Antonia interrupted me:

“Nonsense,” she said. “And a whole lot of claptrap. What clap are we talking about when that fellow has such small genitals”

And she pointed at one of the statues.

Then Antonia took pity on them after all and accepted Tanichka’s proposal to dress them.

Anyway we were not all that cold and Tanichka and Antonia were lugging bottomless travel bags in which among other things could be found two bottles of wine. No wine was to be given to the statues. Wine has been made by God to delight the soul of Man.

Naturally, this could only have been thought up by Antonia. About wine being the delight of Man’s soul and the reason for which it had been given him brief mention is made in one or another of David’s psalms.

The idea to dress the statues was a good one and I got inspired by it so that together with the girls I dressed the freezing statues. The clothes made them more elegant. Or at least more amusing. I especially liked the golden statue dressed in the Antonia’s clothes. And she made a speech for the occasion:

“You, too, cold statue, must have realized by now that clothes make a man and you get welcomed by the look of your clothes and seen off by another part of the human anatomy. Now one can talk to you as to a human being… What? Back to Nature? Let Rousseau do that way by himself. Behave like a human and you’ll not regret it. Nobody expects you to be dressed like the daughter of a drug baron or a model for Valentino. Just wear decent clothes.”

The denim safari we had put on the statue suited it extremely well. And it became more acceptable and more real.

At last when we had drunk up all the wine we bathed again and swam a little in order to see the new day in at the Ekaterinsky Palace naked and real. Then we took the clothes off the statues and, still wet, we put on the things by which people welcome to go out of the palace and visit the earliest open coffee bars of St. Petersburg. We even put on a semblance of merriment…

Putting on the clothes, however, somewhat estranged us from one another but some time had to pass before we realized it.


That night I could not fall asleep. We had parted and God only knew when we would meet again. I was alone. I was lonely and excited. And ready for exploits.

Or at least for something more special.

Then I found myself again in St. Isaac’s Cathedral.

Let me remind something to the readers and to myself.

St. Isaac’s Cathedral is one of the foremost landmarks of St. Petersburg. The temple was built from 1818 till 1858 to the design of the architect Montferrand with later additions by V. Stassov and others. The temple is 101.52 meters high and is adorned with fine sculptures.

Was it for them that I came?

No, I came for Foucault’s pendulum!

That is how it was called. And I remembered it not from physics but from St. Petersburg.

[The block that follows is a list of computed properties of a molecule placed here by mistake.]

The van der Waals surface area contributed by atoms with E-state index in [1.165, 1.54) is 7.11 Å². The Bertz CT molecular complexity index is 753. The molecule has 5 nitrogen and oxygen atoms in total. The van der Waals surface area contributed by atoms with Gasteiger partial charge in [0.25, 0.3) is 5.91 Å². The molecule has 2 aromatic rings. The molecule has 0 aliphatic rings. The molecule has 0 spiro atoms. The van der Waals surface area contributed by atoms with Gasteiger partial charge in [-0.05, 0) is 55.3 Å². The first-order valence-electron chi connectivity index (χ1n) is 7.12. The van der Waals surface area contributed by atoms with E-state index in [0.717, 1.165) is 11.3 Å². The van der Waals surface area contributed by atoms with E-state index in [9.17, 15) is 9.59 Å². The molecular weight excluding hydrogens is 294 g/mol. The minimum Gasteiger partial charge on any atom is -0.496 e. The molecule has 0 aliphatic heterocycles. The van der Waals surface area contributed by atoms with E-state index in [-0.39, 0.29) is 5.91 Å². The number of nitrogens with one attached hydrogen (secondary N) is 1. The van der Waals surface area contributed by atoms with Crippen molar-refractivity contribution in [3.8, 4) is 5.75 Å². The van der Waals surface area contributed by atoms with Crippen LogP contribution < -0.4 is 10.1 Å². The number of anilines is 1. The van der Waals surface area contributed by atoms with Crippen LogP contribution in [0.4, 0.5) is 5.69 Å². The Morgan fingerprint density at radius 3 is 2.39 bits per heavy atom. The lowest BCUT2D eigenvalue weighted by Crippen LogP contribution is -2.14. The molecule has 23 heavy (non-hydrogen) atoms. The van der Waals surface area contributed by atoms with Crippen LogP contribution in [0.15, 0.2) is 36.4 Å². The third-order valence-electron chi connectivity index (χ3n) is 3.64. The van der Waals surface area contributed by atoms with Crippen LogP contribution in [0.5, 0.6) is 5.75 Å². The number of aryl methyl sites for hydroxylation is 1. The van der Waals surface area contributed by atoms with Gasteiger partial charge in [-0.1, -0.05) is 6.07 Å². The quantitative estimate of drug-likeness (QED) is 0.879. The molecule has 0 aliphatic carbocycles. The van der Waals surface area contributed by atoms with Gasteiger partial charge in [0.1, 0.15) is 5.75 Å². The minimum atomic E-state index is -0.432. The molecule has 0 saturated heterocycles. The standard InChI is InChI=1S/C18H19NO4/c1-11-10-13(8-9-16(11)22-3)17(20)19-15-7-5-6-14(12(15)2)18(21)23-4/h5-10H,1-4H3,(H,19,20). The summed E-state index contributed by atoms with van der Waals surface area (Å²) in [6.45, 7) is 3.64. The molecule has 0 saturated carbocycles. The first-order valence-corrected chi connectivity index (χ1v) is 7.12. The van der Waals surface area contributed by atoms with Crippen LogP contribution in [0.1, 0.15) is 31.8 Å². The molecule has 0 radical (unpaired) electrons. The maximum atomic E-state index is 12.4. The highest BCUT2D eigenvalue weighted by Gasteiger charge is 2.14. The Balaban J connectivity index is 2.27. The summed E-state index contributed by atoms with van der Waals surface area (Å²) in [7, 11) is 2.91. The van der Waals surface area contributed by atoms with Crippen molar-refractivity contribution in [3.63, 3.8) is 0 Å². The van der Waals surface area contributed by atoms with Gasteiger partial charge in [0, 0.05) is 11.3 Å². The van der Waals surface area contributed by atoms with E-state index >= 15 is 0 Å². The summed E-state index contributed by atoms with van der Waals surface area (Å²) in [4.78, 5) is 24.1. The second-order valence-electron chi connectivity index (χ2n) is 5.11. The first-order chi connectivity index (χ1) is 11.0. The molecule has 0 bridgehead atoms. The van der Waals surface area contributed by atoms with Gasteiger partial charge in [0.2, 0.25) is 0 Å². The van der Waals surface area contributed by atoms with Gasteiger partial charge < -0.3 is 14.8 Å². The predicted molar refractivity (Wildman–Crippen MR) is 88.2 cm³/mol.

It was the idea of a genius. Jean Bernard Léon Foucault proved the rotation of the Earth by his pendulum in 1851 and in 1860 he became a Corresponding Member of the St. Petersburg Academy of Sciences.

This I later read about in the encyclopedias.

Then I was eager to stop the Earth’s rotation!

“I’ll stop the Earth!” I thought. I was full of so much Mindlessness and Strength that I even thought so at the time.

And the pendulum was a fitting witness in that most titanic duel.

Did it not prove that the Earth’s full rotation must take place in exactly 24 hours and not be late as a capricious mistress for our Date?

In exactly 24 hours!

And then in exactly 365 days to make a full circle round the Sun. (Well in just a little longer to make room for leap years.)

Time passes and humans are subject to it.

Everything else is subject to that Absolute.


The constellations in the eyes of the beloved,

the dying light in the eyes of a friend departing this life,

the silly commercials on television,

the pages of the best books — they also end, don’t they?

the meetings and partings,

youthful impulses,

adult disappointments,

feminine artfulness…

Oh, this is so little! Foucault’s pendulum measures absolute values:

Hippocrates’s oath and uprightness,

Achilles’s boldness,

the cruelty of the arrow driven into his heel,

Hector’s sense of duty,

Homer’s blindness,

Christ’s selflessness…

It seemed as if I were at a fancy party in a highly fashionable bar and had just been handed the menu to choose from and then order:

the hypocrisy of the pharisees,

the ardour of the frigid,

the irony of Socrates,

the daring of Luther,

the squeamishness of Sartre,

the alienation of Camus,

the mercilessness of Freud,

the infinite optimism of Diogenes…

And his stupidity! Lugging day and night his lantern about all the alleys and labyrinths of This World.

And even of the Next World!

Foucault’s pendulum had measured so many moments trifled away but I was thinking of Gregoriash’s girl.

Each of her movements is a smile of the skull! Like the skulls nailed in monks’ cells. And like the greeting of the ancients: “Remember that you will die!” and “Remember that you live!”

Yes, remember that you live!

So similar these greetings seem but so different they are in fact!…

Remember that you live!

But remember also you cannot stop the Earth…

“Can’t I try even once?”

“You can,” the Pendulum laughed at me. “Why not?”

I did try.

I had touched it with my hand and again everything buzzed in my ears… And I was again sinking, sinking, sinking… Oh, God, isn’t there a bottom to this temple? Why is there no bottom and no end?…

There was.

Or did I step on another memory. I had not returned to the gallery manageress. I was again with Tanichka and Antonia…

Was I dreaming or simply remembering?

Has Prince Morpheus conquered memories, too?